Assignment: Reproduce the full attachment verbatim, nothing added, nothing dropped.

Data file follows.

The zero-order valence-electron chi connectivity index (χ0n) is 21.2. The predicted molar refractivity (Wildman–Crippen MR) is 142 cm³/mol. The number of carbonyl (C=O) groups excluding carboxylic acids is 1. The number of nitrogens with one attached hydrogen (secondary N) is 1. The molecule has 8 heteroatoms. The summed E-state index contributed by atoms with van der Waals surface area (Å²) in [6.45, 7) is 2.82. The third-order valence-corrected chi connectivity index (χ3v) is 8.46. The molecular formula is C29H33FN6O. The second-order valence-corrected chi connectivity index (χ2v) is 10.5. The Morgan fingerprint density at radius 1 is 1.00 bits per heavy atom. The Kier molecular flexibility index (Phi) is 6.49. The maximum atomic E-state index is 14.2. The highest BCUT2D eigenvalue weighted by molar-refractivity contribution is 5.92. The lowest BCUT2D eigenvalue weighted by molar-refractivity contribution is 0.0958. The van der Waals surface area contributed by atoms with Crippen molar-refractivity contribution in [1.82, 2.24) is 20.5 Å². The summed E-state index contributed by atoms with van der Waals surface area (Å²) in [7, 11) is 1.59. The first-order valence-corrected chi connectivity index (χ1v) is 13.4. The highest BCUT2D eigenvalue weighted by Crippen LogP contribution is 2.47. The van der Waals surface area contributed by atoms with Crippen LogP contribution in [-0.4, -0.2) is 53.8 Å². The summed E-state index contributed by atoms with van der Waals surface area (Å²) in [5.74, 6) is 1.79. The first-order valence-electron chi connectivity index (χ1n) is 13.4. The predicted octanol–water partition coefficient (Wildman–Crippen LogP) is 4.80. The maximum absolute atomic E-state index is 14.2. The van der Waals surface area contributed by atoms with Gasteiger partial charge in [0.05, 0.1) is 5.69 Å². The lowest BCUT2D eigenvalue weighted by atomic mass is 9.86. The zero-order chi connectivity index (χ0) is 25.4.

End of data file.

The zero-order valence-electron chi connectivity index (χ0n) is 21.2. The predicted molar refractivity (Wildman–Crippen MR) is 142 cm³/mol. The number of carbonyl (C=O) groups excluding carboxylic acids is 1. The number of nitrogens with one attached hydrogen (secondary N) is 1. The molecule has 8 heteroatoms. The summed E-state index contributed by atoms with van der Waals surface area (Å²) in [6.45, 7) is 2.82. The third-order valence-corrected chi connectivity index (χ3v) is 8.46. The molecular formula is C29H33FN6O. The second-order valence-corrected chi connectivity index (χ2v) is 10.5. The Morgan fingerprint density at radius 1 is 1.00 bits per heavy atom. The Kier molecular flexibility index (Phi) is 6.49. The maximum atomic E-state index is 14.2. The highest BCUT2D eigenvalue weighted by molar-refractivity contribution is 5.92. The lowest BCUT2D eigenvalue weighted by molar-refractivity contribution is 0.0958. The van der Waals surface area contributed by atoms with Crippen molar-refractivity contribution in [1.82, 2.24) is 20.5 Å². The summed E-state index contributed by atoms with van der Waals surface area (Å²) in [7, 11) is 1.59. The first-order valence-corrected chi connectivity index (χ1v) is 13.4. The highest BCUT2D eigenvalue weighted by Crippen LogP contribution is 2.47. The van der Waals surface area contributed by atoms with Crippen LogP contribution in [-0.4, -0.2) is 53.8 Å². The summed E-state index contributed by atoms with van der Waals surface area (Å²) in [5.74, 6) is 1.79. The first-order valence-electron chi connectivity index (χ1n) is 13.4. The predicted octanol–water partition coefficient (Wildman–Crippen LogP) is 4.80. The maximum absolute atomic E-state index is 14.2. The van der Waals surface area contributed by atoms with Gasteiger partial charge in [0.05, 0.1) is 5.69 Å². The lowest BCUT2D eigenvalue weighted by atomic mass is 9.86. The zero-order chi connectivity index (χ0) is 25.4.